Meanwhile, Iranians are strangely fascinated by the green ogre Shreck, though they enjoy the local dubs with all sorts of in-jokes and jabs against Iranian politics a lot more than the official Hollywood version. Of course, German viewers still love The Persuaders for much the same reason – because the dubbing just so bloody brilliant. Here are two examples comparing the fairly straightforward original with the much funnier German version. And the great dubbing job by comedian Otto Waalkes has turned the Ice Age series of animated films into a mega-blockbuster in Germany, while the highly acclaimed but very American Pixar movies are much less popular. American adults gush about Pixar movies all the time, but I’ve never heard a single German adult gushing over a Pixar movie and met plenty of German adults who don’t like them (I can’t see the attraction myself).
The big question is why a work of imported culture catches on in one country but not another? This question is surprisingly difficult to answer. After all, Ice Age is not the only animated film that Otto Waalkes has dubbed, his voice is also heard in Mulan and yet Mulan is not nearly as popular as Ice Age. And while the dubbing of The Persuaders is brilliant (during reruns I sometimes still sit there, my mouth hanging wide open after a particularly smutty innuendo, and stammer, “Oh my god, I can’t believe that they just said that on TV and back in 1972, no less.”), German dubs of the late 1960s/early 1970s were often innuendo laden and very funny. Indeed, I have only lately realized that the reason why I can still watch and enjoy the original Star Trek, while The Next Generation and later spin-offs drive me up the wall, is that the original series was dubbed in 1960s/1970s style and has a lot of funny banter, which somewhat masks the earnestness, of which Star Trek suffered in occasion. The Next Generation and the other spin-offs were dubbed in a style that stayed closer to the source material and therefore were a lot more ponderous and earnest. But though a lot of shows in the 1960s and early 1970s had a funny dub, sometimes even by Rainer Brandt, the mastermind behind The Persuaders dub, it’s The Persuaders that’s still regularly rerun, while many others languish in the archives.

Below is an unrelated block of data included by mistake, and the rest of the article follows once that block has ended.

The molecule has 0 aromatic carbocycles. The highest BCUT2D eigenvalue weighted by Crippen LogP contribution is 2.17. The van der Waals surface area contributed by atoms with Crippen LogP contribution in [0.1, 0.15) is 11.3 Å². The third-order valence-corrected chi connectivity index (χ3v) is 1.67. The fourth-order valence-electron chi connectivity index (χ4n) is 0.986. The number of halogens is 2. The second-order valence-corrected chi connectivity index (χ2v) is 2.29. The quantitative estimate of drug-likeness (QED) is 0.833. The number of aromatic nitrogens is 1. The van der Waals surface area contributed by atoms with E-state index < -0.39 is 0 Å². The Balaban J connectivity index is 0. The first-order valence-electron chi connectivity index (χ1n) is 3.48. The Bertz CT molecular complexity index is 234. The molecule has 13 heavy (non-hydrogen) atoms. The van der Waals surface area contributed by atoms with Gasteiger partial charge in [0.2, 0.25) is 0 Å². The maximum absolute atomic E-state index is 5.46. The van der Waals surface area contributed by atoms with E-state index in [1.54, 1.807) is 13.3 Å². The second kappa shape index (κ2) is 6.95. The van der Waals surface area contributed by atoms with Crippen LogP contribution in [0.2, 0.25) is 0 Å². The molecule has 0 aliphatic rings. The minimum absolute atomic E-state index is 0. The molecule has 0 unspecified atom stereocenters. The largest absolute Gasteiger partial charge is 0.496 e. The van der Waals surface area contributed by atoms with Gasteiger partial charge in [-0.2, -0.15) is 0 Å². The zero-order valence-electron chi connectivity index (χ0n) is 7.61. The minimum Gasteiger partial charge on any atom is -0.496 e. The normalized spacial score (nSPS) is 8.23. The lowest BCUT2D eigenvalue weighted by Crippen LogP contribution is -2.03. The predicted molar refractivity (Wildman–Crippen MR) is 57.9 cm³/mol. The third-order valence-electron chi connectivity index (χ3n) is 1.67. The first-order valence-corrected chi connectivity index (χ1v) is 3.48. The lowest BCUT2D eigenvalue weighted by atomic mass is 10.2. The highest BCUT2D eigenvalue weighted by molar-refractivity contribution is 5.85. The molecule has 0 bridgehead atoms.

As for why Tarzan, though a world-wide hit, struck such a chord in British governed Palestine and later Israel, the author of the algemeiner article believes that Tarzan caught on, because the nature boy image of Tarzan matched the way that the nascent state Israel wanted to view itself. Plus, plenty of people in Israel assumed that Johnny Weissmüller was Jewish (though he probably wasn’t), ergo Tarzan was one of them.
But it seems to me as if there is an enduring fascination with Tarzan in the whole Middle East, not just in Israel. I have remarked before that I get a whole lot of websearches for “Tarzan sex” (which lead to this post, which is one of the most popular on this site) and these searches tend to come from the Middle East. Not so much Israel, most “Tarzan sex” searches come from Saudi Arabia, Lebanon and Yemen are Tarzan fans as well. So for some reason, Tarzan seems to strike a chord for many people in that part of the world, regardless of political, cultural and religious differences.